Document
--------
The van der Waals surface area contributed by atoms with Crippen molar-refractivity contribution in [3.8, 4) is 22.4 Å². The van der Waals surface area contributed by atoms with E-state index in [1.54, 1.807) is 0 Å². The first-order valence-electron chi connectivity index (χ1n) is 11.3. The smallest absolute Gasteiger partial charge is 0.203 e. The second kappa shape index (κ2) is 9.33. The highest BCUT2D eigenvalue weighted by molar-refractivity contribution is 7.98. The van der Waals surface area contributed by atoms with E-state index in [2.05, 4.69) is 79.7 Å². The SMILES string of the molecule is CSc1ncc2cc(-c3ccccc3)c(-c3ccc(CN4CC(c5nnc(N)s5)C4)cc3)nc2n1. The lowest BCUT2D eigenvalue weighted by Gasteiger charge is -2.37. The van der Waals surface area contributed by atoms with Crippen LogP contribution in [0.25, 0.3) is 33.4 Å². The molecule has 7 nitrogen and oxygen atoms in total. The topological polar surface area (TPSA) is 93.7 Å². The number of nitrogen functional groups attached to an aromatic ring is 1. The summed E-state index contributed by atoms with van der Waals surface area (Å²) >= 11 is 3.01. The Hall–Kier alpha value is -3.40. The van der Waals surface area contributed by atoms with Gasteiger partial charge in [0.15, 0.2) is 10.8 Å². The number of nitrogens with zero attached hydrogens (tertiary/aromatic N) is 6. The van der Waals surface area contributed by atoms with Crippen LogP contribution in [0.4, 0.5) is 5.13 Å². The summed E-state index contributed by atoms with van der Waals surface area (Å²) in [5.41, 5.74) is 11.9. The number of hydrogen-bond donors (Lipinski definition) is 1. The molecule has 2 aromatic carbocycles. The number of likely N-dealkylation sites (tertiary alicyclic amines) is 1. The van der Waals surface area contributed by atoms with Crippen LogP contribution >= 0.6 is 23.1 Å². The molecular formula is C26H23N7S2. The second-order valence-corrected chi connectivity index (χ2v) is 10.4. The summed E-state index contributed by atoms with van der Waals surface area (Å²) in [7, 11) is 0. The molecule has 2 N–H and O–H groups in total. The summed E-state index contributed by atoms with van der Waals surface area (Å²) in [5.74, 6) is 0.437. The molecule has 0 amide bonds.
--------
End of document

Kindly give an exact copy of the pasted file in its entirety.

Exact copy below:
The van der Waals surface area contributed by atoms with Crippen molar-refractivity contribution in [3.8, 4) is 22.4 Å². The van der Waals surface area contributed by atoms with E-state index in [1.54, 1.807) is 0 Å². The first-order valence-electron chi connectivity index (χ1n) is 11.3. The smallest absolute Gasteiger partial charge is 0.203 e. The second kappa shape index (κ2) is 9.33. The highest BCUT2D eigenvalue weighted by molar-refractivity contribution is 7.98. The van der Waals surface area contributed by atoms with E-state index in [2.05, 4.69) is 79.7 Å². The SMILES string of the molecule is CSc1ncc2cc(-c3ccccc3)c(-c3ccc(CN4CC(c5nnc(N)s5)C4)cc3)nc2n1. The lowest BCUT2D eigenvalue weighted by Gasteiger charge is -2.37. The van der Waals surface area contributed by atoms with Crippen LogP contribution in [0.25, 0.3) is 33.4 Å². The molecule has 7 nitrogen and oxygen atoms in total. The topological polar surface area (TPSA) is 93.7 Å². The number of nitrogen functional groups attached to an aromatic ring is 1. The summed E-state index contributed by atoms with van der Waals surface area (Å²) >= 11 is 3.01. The Hall–Kier alpha value is -3.40. The van der Waals surface area contributed by atoms with Gasteiger partial charge in [0.15, 0.2) is 10.8 Å². The number of nitrogens with zero attached hydrogens (tertiary/aromatic N) is 6. The van der Waals surface area contributed by atoms with Crippen LogP contribution in [0.4, 0.5) is 5.13 Å². The summed E-state index contributed by atoms with van der Waals surface area (Å²) in [5.41, 5.74) is 11.9. The number of hydrogen-bond donors (Lipinski definition) is 1. The molecule has 2 aromatic carbocycles. The number of likely N-dealkylation sites (tertiary alicyclic amines) is 1. The van der Waals surface area contributed by atoms with Crippen LogP contribution >= 0.6 is 23.1 Å². The molecular formula is C26H23N7S2. The second-order valence-corrected chi connectivity index (χ2v) is 10.4. The summed E-state index contributed by atoms with van der Waals surface area (Å²) in [7, 11) is 0. The molecule has 2 N–H and O–H groups in total. The summed E-state index contributed by atoms with van der Waals surface area (Å²) in [5.74, 6) is 0.437. The molecule has 0 amide bonds.